One of the most noticeable effects climate change has on humans on a day to day basis is the weather, more specifically, summer weather.
New York City saw temperatures of 90℉ (32.2℃) or more a total of 30 days this year, the closest it’s been to a record of 39 days in 1993, and even closer to the most recent record in 2010, with 37 days. On the other side of the globe, Tokyo recorded temperatures of 95℉ (35℃) in its hottest months this year, compared to a high of 88℉ (31.1℃) in 2010 (which were record breaking temperatures back them).
But how do we cool down our cities while improving quality of life? With vertical farming, of course.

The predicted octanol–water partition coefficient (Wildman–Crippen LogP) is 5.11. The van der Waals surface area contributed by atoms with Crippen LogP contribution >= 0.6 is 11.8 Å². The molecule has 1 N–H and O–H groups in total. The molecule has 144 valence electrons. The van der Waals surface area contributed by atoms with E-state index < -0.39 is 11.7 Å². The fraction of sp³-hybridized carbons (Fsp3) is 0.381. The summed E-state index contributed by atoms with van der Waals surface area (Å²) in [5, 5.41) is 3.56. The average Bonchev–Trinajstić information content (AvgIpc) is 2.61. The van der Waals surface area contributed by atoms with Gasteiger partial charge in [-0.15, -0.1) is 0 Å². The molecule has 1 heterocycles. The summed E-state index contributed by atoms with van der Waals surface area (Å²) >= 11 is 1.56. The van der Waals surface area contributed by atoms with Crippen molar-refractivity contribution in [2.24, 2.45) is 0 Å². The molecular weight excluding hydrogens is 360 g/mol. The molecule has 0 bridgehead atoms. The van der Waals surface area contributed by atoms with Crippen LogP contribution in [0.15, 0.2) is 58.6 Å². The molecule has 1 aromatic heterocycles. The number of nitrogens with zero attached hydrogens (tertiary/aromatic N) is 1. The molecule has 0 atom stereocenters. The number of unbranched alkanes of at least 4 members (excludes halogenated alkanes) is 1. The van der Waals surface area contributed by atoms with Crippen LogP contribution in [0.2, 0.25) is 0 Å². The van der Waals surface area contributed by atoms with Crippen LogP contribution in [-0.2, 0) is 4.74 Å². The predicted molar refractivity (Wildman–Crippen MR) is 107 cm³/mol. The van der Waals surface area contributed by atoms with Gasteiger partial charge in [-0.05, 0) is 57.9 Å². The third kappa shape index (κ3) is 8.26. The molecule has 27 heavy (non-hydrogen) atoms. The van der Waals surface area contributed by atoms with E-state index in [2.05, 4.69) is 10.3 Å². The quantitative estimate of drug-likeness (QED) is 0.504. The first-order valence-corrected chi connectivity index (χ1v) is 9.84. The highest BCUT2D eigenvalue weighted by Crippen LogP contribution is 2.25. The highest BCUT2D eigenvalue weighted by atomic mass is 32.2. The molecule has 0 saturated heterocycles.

Cities in Africa have begun covering sides of buildings with greenery
, including fresh produce. Now these vertical farms are far from the precisely monitored and IoT controlled CEA vertical farms being popularized in developed countries, but the concept still sticks. Other than vastly improving the health of residents, buildings covered in these farms saw an indoor temperature reduction of up to 5℃, thats 41 American degrees! Taking into account Africa’s highest temperatures which top 40.6℃ (105.08℉), that’s an almost 40% reduction!
Obviously it’s impractical to cover every skyscraper in New York City in plants, but breaking up city blocks with more green space, planting on top of buildings, and just simply painting dark surfaces a lighter color, we can make cities livable for a little longer.
Enjoy this issue of Vertical Farming Weekly, and enjoy your weekend!